Cast-in-Place Concrete

A Guide to Using Cast-in-Place Concrete in Construction

Concrete buildings have been significant to the growth and spread of cities worldwide for a long time. The practices and techniques used to build concrete structures, everything from homes to commercial buildings, have been constantly improving and expanding. One common practice in construction is using cast-in-place concrete. 

Cast-in-place concrete, or placement cast poured-in-place concrete, is a method of pouring concrete where the concrete part is already set. It is an ideal method for concrete blocks, foundations, and parts like beams, columns, walls, and roofs. 

In this article, let us look at the definition of cast-in-place concrete, including where it came from, how it is made, and its benefits.


Defining Cast-in-Place Concrete

As mentioned earlier, cast-in-place concrete is one of the standard options for pouring concrete. It is mixed, poured, and allowed to cure on the job site using molds or formworks installed at different project stages. 

Cast-in-place concrete is more flexible and adaptable, but the mix can be hard to control, especially during bad weather like rain or snow. Since you are at the stage of the project where your structural elements are exposed, it can be hard to control the quality of the concrete. It takes longer to build with cast-in-place concrete because it needs to be tested for strength and given time to cure. 

A ready-mixed concrete truck is often used to bring the concrete to the job site before it hardens. A tube from the back of the car can drop the concrete where it needs to go or into a dumper or pump.


Why Cast-in-Place Concrete is Better

Cast-in-place concrete, also called site-cast or poured-in-place concrete, is poured directly onto a building site using forms. This differs from precast concrete, which is made away from the site and brought to the site to be put together. Compared to other methods, pouring concrete on site using formwork makes constructing substantial buildings last a long time. Because they are built to meet specific structural standards and designs from the start, the structures can handle bad weather and heavy loads as long as they are constructed correctly. It is the project manager’s responsibility to be able to forecast the schedule of when you will be pouring concrete on site and ensure that it goes according to plan since the concrete mix must be poured within a specific time frame.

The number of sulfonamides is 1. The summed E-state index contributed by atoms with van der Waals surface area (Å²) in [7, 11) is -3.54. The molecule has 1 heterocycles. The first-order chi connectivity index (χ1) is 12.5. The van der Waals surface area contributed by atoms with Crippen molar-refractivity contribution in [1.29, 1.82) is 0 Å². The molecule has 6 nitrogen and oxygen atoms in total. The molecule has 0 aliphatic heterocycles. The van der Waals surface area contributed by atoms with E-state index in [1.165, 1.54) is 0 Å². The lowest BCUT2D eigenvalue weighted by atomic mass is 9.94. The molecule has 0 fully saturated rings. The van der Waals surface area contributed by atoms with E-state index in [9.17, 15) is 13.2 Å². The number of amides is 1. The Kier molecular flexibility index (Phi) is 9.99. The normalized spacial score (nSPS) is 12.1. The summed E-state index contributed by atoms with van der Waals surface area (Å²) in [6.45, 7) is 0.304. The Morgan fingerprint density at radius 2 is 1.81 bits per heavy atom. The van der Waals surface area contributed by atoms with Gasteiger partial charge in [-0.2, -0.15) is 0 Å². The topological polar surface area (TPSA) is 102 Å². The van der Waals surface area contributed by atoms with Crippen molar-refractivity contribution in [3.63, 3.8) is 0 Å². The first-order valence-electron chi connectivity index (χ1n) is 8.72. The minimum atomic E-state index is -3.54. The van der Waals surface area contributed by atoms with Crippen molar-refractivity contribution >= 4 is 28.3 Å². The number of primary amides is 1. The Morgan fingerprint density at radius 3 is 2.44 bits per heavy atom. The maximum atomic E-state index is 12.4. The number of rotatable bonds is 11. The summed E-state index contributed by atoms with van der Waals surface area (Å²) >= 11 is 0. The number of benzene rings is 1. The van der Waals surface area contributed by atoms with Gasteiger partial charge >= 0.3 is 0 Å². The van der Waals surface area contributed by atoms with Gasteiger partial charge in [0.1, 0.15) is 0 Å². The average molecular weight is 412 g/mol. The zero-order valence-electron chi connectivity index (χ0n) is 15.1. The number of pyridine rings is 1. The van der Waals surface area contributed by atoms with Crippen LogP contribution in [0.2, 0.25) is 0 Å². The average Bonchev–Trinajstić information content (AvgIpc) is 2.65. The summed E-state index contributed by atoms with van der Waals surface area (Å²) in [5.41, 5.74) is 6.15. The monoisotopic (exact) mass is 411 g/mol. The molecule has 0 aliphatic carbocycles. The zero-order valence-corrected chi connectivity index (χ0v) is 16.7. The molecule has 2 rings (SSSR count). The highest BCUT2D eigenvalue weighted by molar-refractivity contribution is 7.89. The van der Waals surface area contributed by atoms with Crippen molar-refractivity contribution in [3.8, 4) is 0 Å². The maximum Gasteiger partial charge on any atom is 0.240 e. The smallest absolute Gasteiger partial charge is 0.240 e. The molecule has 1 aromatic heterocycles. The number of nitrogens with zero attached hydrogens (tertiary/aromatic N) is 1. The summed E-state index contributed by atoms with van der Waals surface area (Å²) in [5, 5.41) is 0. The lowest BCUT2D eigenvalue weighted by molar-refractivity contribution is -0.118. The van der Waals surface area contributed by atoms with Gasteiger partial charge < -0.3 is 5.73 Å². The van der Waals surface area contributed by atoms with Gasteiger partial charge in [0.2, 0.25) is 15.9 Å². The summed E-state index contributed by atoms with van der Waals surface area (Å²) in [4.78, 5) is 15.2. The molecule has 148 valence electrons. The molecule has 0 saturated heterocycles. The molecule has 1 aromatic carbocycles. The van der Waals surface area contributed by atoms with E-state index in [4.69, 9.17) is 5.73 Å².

Other methods, like precast concrete parts, need help keeping the structure together. They are made in workshops that keep a close eye on quality control, and then they must be moved to the building site. 


The Standard Process For Cast-in-Place Concrete

In this section, let us describe how concrete is usually poured on the job site. While there is a standard process, always remember that the steps you take are dependent on the technical needs of your project, its size, scope, and the type of structure you are building.

Getting The Forms Ready

Formwork is a temporary building usually made of metal or wood used to size the concrete part. It holds the concrete in place, creating its shape while curing and hardening. It acts as the mold for your concrete, and its size or shape depends on what kind of structural element you need. 

Placing Structural Reinforcements

Structural elements often need reinforcements, like structural rebars or mesh, to strengthen concrete and prolong its life. These reinforcements are placed inside the formwork before concrete is poured. It is usually essential to help the element resist tensile forces and keep it from breaking.

Pouring The Concrete

Cast-in-place concrete is put into the formwork after the reinforcement and formwork are set up. Most builders work with a ready-mix company that sends cement mixer trucks to the job site to mix the concrete. The maker will provide custom-made concrete to meet the contractor’s needs.

It is possible to pour ready-mixed concrete:

  • Straight from trucks with ready-mix
  • Putting in pump trucks
  • Putting in a concrete slide 
  • By hand with wheelbarrows

Curing the Concrete

The concrete needs time to become rigid, and it is essential to ensure elements are in place for curing, like keeping the right temperature for the best hydration. With cast-in-place concrete, sensors and other monitoring tools can be used to maintain and monitor its progress down the form.

After the concrete is put into the molds, it will be checked with a concrete vibrator to ensure no holes are present. Honeycombing is less likely to happen near the sides of a slab when the concrete is vibrated. A screed can remove any extra concrete in the slab after the concrete has been vibrated. Getting rid of extra concrete is known as “striking off.” It is possible to float the concrete after it has been struck off, which makes the top layer of the concrete block smooth. 

Removing the Formworks